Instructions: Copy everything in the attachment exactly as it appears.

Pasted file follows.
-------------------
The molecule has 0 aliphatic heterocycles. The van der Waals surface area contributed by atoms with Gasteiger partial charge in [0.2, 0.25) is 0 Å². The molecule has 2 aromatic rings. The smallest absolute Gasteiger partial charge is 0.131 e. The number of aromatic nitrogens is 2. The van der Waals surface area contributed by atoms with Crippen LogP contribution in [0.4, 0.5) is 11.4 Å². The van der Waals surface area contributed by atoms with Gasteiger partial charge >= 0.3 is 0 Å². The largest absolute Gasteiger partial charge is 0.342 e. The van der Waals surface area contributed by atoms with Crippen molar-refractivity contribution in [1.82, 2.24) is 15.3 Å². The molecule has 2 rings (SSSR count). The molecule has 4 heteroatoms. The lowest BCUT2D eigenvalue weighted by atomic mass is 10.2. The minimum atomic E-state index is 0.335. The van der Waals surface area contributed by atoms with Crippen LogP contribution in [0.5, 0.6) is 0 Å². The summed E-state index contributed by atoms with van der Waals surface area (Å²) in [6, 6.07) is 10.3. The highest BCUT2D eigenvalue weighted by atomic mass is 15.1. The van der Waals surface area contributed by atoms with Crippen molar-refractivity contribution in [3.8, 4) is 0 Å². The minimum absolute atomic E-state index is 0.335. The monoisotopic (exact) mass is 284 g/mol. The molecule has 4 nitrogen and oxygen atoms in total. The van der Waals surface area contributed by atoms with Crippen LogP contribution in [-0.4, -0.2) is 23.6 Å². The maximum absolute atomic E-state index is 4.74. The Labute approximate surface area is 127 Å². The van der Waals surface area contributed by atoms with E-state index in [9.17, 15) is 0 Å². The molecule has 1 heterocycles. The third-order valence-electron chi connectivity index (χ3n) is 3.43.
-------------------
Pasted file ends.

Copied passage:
The molecule has 0 aliphatic heterocycles. The van der Waals surface area contributed by atoms with Gasteiger partial charge in [0.2, 0.25) is 0 Å². The molecule has 2 aromatic rings. The smallest absolute Gasteiger partial charge is 0.131 e. The number of aromatic nitrogens is 2. The van der Waals surface area contributed by atoms with Crippen LogP contribution in [0.4, 0.5) is 11.4 Å². The van der Waals surface area contributed by atoms with Gasteiger partial charge >= 0.3 is 0 Å². The largest absolute Gasteiger partial charge is 0.342 e. The van der Waals surface area contributed by atoms with Crippen molar-refractivity contribution in [1.82, 2.24) is 15.3 Å². The molecule has 2 rings (SSSR count). The molecule has 4 heteroatoms. The lowest BCUT2D eigenvalue weighted by atomic mass is 10.2. The minimum atomic E-state index is 0.335. The van der Waals surface area contributed by atoms with Crippen LogP contribution in [0.5, 0.6) is 0 Å². The summed E-state index contributed by atoms with van der Waals surface area (Å²) in [6, 6.07) is 10.3. The highest BCUT2D eigenvalue weighted by atomic mass is 15.1. The van der Waals surface area contributed by atoms with Crippen molar-refractivity contribution in [3.8, 4) is 0 Å². The minimum absolute atomic E-state index is 0.335. The monoisotopic (exact) mass is 284 g/mol. The molecule has 4 nitrogen and oxygen atoms in total. The van der Waals surface area contributed by atoms with Crippen LogP contribution in [-0.4, -0.2) is 23.6 Å². The maximum absolute atomic E-state index is 4.74. The Labute approximate surface area is 127 Å². The van der Waals surface area contributed by atoms with E-state index in [9.17, 15) is 0 Å². The molecule has 1 heterocycles. The third-order valence-electron chi connectivity index (χ3n) is 3.43.